WASHINGTON, Jan. 4, 2015 – The 114th Congress convenes at noon on Tuesday, putting both houses in Republican hands for the first time in eight years.
The new members won’t get much time to savor their swearing-in ceremonies. Republicans are promising to challenge President Barack Obama on one issue after another, and they will get started this week with the Keystone XL pipeline.
A Keystone bill failed in the Senate in November as the committee’s then-chairman, Mary Landrieu, D-La., was facing a runoff election that she ultimately lost. The bill failed, 59-41, one vote short of the 60 necessary to proceed to final approval.
Sen. Chuck Schumer, D-New York, said on CBS’s “Face the Nation” Sunday that Democrats would offer a series of amendments to the Keystone bill, including requirements that the steel used to construct the pipeline be made in America and that the oil transported be used only in America. Another amendment would create new clean energy jobs within the wind and solar industries.
But even with those changes, Schumer said he would recommend that President Obama veto the bill.
“These amendments will make it better but certainly not good enough at this point in time,” Schumer said.
Sen. John Thune, speaking on “Fox News Sunday,” said the Keystone vote will provide an early test of how President Obama intends to govern in the next two years and whether he’s “listening to his sort of left-wing base on this issue rather than where the American people are, who are overwhelmingly supportive of the project.”
Thune said the vote “will certainly be a way in which we can measure where he's going to come down”
Despite the flurry of activity on Capitol Hill, many in the food and agribusiness sectors will be looking away from Washington to Vermont on Wednesday when U.S. District Judge Christina Reiss holds oral arguments in the food industry’s challenge to Vermont’s GMO labeling law.
Lawmakers are watching the case, too. If Vermont prevails in this lawsuit, there will be a lot more pressure on Congress to pass legislation pre-empting such laws. A revised version of a pre-emption bill proposed last year by Rep. Mike Pompeo, R-Kan., is expected to be introduced this year.
On Thursday, farm groups are launching an effort to get Congress to support the Obama administration’s initiative to increase trade with Cuba, another of the many issues on which somc congressional Republicans are eager to take on the president.
The American Farm Bureau Federation, National Farmers Union and the National Council of Farmer Cooperatives are among the groups forming the U.S. Agriculture Coalition for Cuba. The coalition, which reflects a broad spectrum of commodities and regional interests, also includes Cargill Inc., the American Meat Institute, International Dairy Foods Association and the National Association of State Departments of Agriculture.
Obama last month called for ending the embargo on Cuba and announced a series of executive actions to increase trade with the island nation that will include loosening Treasury Department restrictions that require Cuba to pay for purchases of agricultural commodities though a third-country bank. Obama also plans to allow shipments of U.S. farm equipment.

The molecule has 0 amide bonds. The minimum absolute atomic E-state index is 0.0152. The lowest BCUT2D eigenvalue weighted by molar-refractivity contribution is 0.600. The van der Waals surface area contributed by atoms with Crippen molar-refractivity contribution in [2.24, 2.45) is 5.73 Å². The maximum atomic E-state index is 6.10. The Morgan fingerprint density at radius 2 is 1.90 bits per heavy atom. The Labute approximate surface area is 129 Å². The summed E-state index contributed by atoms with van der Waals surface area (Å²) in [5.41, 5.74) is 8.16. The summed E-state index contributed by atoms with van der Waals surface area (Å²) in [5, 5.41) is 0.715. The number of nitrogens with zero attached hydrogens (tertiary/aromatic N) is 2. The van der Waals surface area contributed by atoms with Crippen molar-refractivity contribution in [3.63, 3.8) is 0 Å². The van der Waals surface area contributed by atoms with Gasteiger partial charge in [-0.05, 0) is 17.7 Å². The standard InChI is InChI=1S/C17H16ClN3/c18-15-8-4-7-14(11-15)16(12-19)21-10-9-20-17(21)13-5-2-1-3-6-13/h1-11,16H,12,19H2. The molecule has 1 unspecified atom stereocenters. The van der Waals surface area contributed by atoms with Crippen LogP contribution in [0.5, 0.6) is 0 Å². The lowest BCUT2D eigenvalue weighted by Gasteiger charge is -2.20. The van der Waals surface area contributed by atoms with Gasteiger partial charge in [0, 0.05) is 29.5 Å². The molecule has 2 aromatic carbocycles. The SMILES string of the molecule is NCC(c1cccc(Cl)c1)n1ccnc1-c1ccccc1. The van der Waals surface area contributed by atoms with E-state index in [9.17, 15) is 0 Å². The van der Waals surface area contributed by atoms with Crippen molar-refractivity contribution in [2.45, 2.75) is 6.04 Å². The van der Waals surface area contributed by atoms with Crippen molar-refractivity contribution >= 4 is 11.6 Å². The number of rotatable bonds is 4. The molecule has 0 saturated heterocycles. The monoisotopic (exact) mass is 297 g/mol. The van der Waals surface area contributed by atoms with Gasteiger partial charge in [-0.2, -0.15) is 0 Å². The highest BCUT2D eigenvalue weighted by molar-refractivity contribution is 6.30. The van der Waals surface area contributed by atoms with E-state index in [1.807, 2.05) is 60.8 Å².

There is strong resistance in Congress to ending the embargo, and Obama is unlikely to even get the Senate to confirm an ambassador, the outgoing chairman of the Foreign Relations Committee, Robert Menendez, D-N.J., said Sunday on CNN's "State of the Union". Menendez, a Cuban American, has strongly criticized Obama's recent negotiations with the Cuban regime.
But John Kavulich, senior policy adviser to the U.S.-Cuba Trade and Economic Council, tells Agri-Pulse in an “Open Mic” interview that that there is a bipartisan support for “a change in direction toward Cuba.” Obama can probably count on help from Republicans whose states will benefit from agricultural exports to Cuba, according to Kavulich.
But Kavulich warns against expecting a major increase in exports to Cuba anytime soon. “Cuba still has an abysmal credit record, and its finances are a mess.”
Here’s a list of agriculture- or rural-related events scheduled for this week in Washington and elsewhere:
Monday, Jan. 5
3 p.m. USDA releases U.S. Bioenergy Statistics.
Tuesday, Jan. 6
Noon. The 114th Congress convenes, new members sworn in.
3 p.m. USDA releases Dairy Products.
Wednesday, Jan. 7
9:30 a.m. Oral arguments before U.S. District Judge Christina Reiss in Grocery Manufacturers Association’s lawsuit challenging Vermont’s GMO labeling law. Burlington, Vt.
10 a.m. Senate Energy and Natural Resources Committee holds hearing on bill to approve the Keystone XL pipeline, 366 Dirksen Senate Office Building.
Thursday, Jan. 8
8:30 a.m. USDA releases Weekly Export Sales.
11 a.m. USDA releases Livestock and Meat International Trade Data.
2 p.m. Public launch of the U.S. Agriculture Coalition for Cuba, National Press Club.
Friday, Jan. 9
9:30 a.m. National Research Council hosts a webinar on its report, “Spurring Innovation in Food and Agriculture: A Review of the USDA Agriculture and Food Research Initiative Program.” The director of USDA’s National Institute of Food and Agriculture, Sonny Ramaswamy, will provide reaction.
3 p.m. USDA releases Peanut Prices report.
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